Once you have awareness, you can begin to give more and more information to develop understanding.  To be successful in gaining commitment, that understanding needs to become positive understanding of the change and the need to make it happen.  If it is negative understanding you need to continue to provide more and more information and to engage with the people or constituencies to help them understand and see the change as a positive and necessary thing to do.

Once you have achieved positive understanding you have not gained commitment.  This is the first big mistake leaders and managers make:  taking positive understanding for commitment.  Until you ask them to do something you have not crosses the commitment threshold and have not been successful in getting them involved.

There are four levels of commitment with only three applicable to organizational change:

  • Installation
  • Adoption
  • Institutionalization
  • Internalization

Installation:

This is the lowest form of commitment as you are only asking your target to try something.  Try this to see if it will work.  If it does not work, we will try something else.  I call this a fill or kill option.  Commitment is easy since you are only asking for a trial.

Take the case of new software.  You have a handful of programs and ask the IT department to see which ones will work on your system.  Nothing more, for now.  They boot them up and you now know which ones have potential.

Adoption:

Higher than installation, at this level you are not only asking your target to try something to see if it will work, but to live with it for a period of time to determine if it will do what we want it to do.

Continuing with the software analogy, you ask the IT department to use the programs that will work on your system to determine which ones work best for the work at-hand.  This will require more time, will disrupt their current work and the IT department will owe you an analysis on their findings.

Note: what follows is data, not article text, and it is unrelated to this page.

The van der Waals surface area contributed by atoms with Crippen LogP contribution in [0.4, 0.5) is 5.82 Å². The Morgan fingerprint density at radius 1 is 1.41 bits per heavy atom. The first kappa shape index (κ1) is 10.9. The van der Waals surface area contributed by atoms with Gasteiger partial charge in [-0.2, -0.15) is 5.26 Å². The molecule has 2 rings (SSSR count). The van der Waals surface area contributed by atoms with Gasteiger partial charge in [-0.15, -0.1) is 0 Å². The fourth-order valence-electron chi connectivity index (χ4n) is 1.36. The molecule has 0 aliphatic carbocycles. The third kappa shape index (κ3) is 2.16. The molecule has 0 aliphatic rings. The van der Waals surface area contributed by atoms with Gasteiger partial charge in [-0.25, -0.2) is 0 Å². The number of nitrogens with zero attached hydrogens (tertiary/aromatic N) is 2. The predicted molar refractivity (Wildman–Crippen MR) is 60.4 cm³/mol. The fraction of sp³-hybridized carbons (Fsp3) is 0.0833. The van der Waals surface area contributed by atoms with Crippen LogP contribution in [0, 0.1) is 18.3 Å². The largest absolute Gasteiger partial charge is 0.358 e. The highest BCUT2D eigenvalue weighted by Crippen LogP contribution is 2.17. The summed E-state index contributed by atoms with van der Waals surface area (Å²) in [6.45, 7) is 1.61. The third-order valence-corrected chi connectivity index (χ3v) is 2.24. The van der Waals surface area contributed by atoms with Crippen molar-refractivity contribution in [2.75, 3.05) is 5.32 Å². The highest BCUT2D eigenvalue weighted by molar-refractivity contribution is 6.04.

You are asking for a higher level of commitment and need to make the case as to why you need this work done and what it might be leading to as well as contributing to the organization.

Institutionalization:

Both installation and adoption have reversibility:  you are not stuck with the results.  The work are trials, tests to see what might work, not work or be worth using in the organization.

Institutionalization is commitment into an area or enterprise that is not reversible.  Bringing  in enterprise systems such as SAP or Baan cannot be done on a trial basis.  Once you commit to it, you have to live with it and make it work.  These enterprise systems are highly impactful, influencing just about every way that work is done thereby affecting people and processes.  Try it?  No.  You can go to like organizations to see how it is working with them, but you need to develop this high commitment without return or retreat to bring it in and make it work.

Internalization:

This is the highest level of commitment and is not practical to ask for or demand this level within an organization.  Internalization is a commitment whereby people believe that this is the best option and that they will live with it forever.

We do ask for commitment in interpersonal relationships and in religions, but this level is not practical for organizations, although there will be people who do have internalized commitments to aspects of the status quo.  These are people deeply committed to the way things are and their entrenchment to the present state will require a very pointed and intense effort to get them to commit to change.